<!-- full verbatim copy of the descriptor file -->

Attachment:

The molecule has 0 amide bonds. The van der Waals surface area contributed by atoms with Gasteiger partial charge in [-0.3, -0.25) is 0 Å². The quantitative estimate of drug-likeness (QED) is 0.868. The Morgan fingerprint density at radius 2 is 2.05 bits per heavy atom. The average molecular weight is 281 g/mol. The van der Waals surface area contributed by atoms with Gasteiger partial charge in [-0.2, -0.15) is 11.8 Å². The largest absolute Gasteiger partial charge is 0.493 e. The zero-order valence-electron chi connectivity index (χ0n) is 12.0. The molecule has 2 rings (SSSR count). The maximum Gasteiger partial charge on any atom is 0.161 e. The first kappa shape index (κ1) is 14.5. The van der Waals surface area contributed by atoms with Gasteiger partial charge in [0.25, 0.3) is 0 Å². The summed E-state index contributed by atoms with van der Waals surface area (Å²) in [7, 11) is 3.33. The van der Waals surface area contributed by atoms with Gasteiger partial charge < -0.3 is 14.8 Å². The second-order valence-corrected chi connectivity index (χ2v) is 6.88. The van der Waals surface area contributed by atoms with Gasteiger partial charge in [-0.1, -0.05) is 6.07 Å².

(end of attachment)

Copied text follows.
The molecule has 0 amide bonds. The van der Waals surface area contributed by atoms with Gasteiger partial charge in [-0.3, -0.25) is 0 Å². The quantitative estimate of drug-likeness (QED) is 0.868. The Morgan fingerprint density at radius 2 is 2.05 bits per heavy atom. The average molecular weight is 281 g/mol. The van der Waals surface area contributed by atoms with Gasteiger partial charge in [-0.2, -0.15) is 11.8 Å². The largest absolute Gasteiger partial charge is 0.493 e. The zero-order valence-electron chi connectivity index (χ0n) is 12.0. The molecule has 2 rings (SSSR count). The maximum Gasteiger partial charge on any atom is 0.161 e. The first kappa shape index (κ1) is 14.5. The van der Waals surface area contributed by atoms with Gasteiger partial charge in [0.25, 0.3) is 0 Å². The summed E-state index contributed by atoms with van der Waals surface area (Å²) in [7, 11) is 3.33. The van der Waals surface area contributed by atoms with Gasteiger partial charge < -0.3 is 14.8 Å². The second-order valence-corrected chi connectivity index (χ2v) is 6.88. The van der Waals surface area contributed by atoms with Gasteiger partial charge in [-0.1, -0.05) is 6.07 Å².